Quitting Vim is something that thousands of developers struggle with every day. Fortunately, for the astute, Vim tells us how to quit right on the launch screen.
Quitting Vim requires a mindset shift. Where most editors open in a persistent insert mode, Vim defaults default mode is different. It's known as normal mode and it allows you to type commands. Quit is one of those commands...
Michael Chan: [00:00] To launch Vim in a terminal, type Vim, the name of the program, and hit Enter. Opening Vim like this gives us a launch screen with important information on it -- how to get help, and how to quit.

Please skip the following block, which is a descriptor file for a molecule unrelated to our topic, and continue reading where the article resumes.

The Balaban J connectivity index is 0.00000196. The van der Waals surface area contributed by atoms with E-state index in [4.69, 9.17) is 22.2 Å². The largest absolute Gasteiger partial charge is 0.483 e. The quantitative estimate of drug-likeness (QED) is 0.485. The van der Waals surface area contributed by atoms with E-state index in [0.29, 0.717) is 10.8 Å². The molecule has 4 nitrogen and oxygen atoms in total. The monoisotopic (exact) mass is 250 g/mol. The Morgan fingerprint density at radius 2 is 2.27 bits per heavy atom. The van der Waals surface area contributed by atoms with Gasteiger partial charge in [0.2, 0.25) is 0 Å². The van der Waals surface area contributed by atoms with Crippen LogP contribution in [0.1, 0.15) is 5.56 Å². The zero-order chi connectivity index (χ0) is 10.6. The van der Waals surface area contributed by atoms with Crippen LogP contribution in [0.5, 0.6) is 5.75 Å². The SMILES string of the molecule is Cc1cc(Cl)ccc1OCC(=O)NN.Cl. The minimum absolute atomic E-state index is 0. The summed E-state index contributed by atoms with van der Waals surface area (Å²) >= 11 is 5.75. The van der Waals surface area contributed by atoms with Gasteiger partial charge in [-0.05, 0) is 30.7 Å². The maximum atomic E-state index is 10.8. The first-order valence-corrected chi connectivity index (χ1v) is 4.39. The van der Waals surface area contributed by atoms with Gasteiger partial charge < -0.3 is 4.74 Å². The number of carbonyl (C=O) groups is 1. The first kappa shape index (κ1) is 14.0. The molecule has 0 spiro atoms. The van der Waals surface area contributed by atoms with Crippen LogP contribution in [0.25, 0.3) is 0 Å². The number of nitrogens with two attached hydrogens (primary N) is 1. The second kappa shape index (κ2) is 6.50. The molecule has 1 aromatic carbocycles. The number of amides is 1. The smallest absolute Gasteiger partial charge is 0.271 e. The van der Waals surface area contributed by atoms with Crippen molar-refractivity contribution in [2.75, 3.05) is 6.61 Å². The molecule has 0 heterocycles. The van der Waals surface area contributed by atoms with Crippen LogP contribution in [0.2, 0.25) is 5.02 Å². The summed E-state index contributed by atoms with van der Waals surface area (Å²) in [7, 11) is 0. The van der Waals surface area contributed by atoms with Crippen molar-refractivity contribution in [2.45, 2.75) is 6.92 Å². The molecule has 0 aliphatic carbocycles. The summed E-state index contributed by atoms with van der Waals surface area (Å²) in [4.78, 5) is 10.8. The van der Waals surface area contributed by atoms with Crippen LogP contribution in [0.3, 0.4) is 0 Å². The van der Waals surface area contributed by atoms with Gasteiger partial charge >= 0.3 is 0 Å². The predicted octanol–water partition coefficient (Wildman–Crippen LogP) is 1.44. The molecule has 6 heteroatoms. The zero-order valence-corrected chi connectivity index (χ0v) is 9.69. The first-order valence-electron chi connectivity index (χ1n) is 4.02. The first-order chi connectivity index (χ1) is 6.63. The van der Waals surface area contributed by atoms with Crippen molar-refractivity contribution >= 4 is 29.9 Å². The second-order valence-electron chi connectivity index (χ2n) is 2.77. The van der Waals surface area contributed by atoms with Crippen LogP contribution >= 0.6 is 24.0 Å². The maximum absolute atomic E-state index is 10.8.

[00:12] Unlike traditional editors, which only have an insert mode, Vim's default mode lets you issue commands. We quit by typing :q and hitting Enter.
[00:24] This shift can be very disorienting if you only used editors that default to insert mode, which would insert the text as you start typing. Vim does not default to insert mode.
[00:36] If you want to quit and don't have a handy-dandy launch screen, you can hit Ctrl-C, which is a commonly used command to halt terminal programs. This won't quit Vim, but it will prompt you with some details on how to quit. This message is getting truncated because I've zoomed in so far.
[00:53] I'll suggest that we use :qa, which will prompt us if we have any uncommitted changes, changes like my typing above here. If we don't care about those changes and don't mind discarding them, we can type :q! Or :qa! For all of the uncommitted files. That will force quit us out of them.
[01:13] That's it. That's how you launch and quit Vim.